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Raising the nose is healthier than blowing the nose
Winter time - sniffing time. Many then suffer from a so-called constant cold. When the nose is running, the children are taught that “pulling your nose up” is generally frowned upon and that you should rather blow your nose into a handkerchief. It is also believed that pulling up the secretion could lead to sinus infection. Experts disagree and throw away all rules of conduct! So also Hartmut Kuske from the German Family Association. He says that pulling up from a health point of view is significantly better than blowing one's nose. The pressure from blowing your nose can cause cold viruses to get into your sinuses and possibly trigger inflammation of your sinuses. In some cultures, pulling up is seen as social.
For example, while in China it is completely normal to pull your nose up when you have a cold and the use of a handkerchief causes amazement to disgust, Europeans often turn away in disgust when pulling their noses up. From a health point of view, however, this offers some advantages. "I advise pulling up the nasal mucus as often as possible if you have a cold," emphasized Hartmut Kuske, who works as a general practitioner in Bernau near Berlin. The expert advises against blowing his nose, however, because the pathogens can get deep into the sinuses "and once they get there, they usually don't come out without problems." The result is often painful and lengthy Inflammation of the sinuses.
Avoid high pressure when blowing your nose
Most Germans regularly use a handkerchief when they have a cold, but in this way they "often have additional problems," explained Hartmut Kuske. While pulling up the nose did not correspond to the valid etiquette, it was "clearly more health-promoting." In order not to violate social norms and attract attention, instead of pulling up the noise noisily, the nose could also be cleaned very carefully, whereby the pressure should be kept as low as possible the statement of the general practitioner. "Keep a nostril closed when blowing your nose and reduce the pressure as far as possible", Kuske recommends the cold.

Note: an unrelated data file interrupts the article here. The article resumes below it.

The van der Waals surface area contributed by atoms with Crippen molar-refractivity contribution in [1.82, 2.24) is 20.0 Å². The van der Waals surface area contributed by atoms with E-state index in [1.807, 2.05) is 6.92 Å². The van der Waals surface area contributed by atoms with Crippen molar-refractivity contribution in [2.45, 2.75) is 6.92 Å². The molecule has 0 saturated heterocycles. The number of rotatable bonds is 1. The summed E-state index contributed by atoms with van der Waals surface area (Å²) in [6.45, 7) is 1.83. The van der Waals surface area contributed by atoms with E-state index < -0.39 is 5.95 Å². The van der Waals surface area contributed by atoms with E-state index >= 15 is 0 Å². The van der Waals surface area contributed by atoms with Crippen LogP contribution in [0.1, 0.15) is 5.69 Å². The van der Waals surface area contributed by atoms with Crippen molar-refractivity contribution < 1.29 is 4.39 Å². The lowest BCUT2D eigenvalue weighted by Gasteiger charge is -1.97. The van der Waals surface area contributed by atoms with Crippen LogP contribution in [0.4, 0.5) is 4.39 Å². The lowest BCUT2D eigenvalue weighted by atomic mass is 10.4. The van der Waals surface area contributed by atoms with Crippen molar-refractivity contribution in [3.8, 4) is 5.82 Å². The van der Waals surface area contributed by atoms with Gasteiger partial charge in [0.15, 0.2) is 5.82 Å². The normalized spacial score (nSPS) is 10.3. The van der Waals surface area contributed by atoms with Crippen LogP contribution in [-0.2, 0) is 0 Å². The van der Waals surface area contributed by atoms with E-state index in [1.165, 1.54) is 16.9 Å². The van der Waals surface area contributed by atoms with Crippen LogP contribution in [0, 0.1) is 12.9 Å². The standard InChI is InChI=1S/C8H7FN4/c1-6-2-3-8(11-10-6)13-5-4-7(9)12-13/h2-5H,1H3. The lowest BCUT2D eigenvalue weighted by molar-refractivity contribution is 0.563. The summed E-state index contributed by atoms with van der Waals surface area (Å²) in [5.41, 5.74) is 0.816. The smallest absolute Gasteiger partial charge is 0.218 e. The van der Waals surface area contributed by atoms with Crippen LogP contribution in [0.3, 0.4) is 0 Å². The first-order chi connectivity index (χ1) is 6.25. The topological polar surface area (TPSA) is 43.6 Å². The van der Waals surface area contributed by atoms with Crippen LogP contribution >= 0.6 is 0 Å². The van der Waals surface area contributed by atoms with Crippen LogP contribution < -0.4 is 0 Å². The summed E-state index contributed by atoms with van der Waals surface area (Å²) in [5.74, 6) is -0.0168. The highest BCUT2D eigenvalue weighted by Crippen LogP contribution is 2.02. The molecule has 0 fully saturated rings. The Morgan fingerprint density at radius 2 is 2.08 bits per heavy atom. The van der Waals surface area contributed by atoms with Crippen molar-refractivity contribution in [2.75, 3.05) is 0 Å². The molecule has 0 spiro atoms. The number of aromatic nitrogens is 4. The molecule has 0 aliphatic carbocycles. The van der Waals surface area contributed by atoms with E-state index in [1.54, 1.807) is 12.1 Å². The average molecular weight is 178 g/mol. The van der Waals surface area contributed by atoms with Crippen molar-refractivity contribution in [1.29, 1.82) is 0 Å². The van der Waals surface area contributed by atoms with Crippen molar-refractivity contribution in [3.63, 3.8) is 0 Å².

Cold symptoms as a sign of the immune response
If the pathogens penetrate the organism through the nose and mouth, they meet with defense cells in the mucous membranes that alarm the immune system. Antibodies against the intruders are immediately formed and so-called phagocytes are sent out to destroy the infected cells in order to remove the viruses from the organism again. The symptoms such as runny nose and fever are actually defense reactions of the body. The mucous membranes of the nose would be supplied with more blood, then swell and form a secretion with which the viruses are carried away.
The increase in body temperature perceived as a fever should actually help to kill the germs. Since the organism concentrates its forces on the fight against the infection, those affected generally feel battered and weak. If the infection can be eliminated, the immune system is resistant to the relevant pathogens, but the protection is not sufficient to ward off other pathogens and this can lead to further colds.
Nasal douching, inhalation and strengthening the body's defenses are effective against colds
An alternative treatment for colds is the use of nasal douches and “inhalation with a few drops of essential oils, which are poured with hot water. In the sense of preventing colds, measures that strengthen the immune system and compliance with hygiene rules apply in general. Sufficient hand washing keeps cold viruses away, it is also important to keep away from obviously sick people. (sb, fp)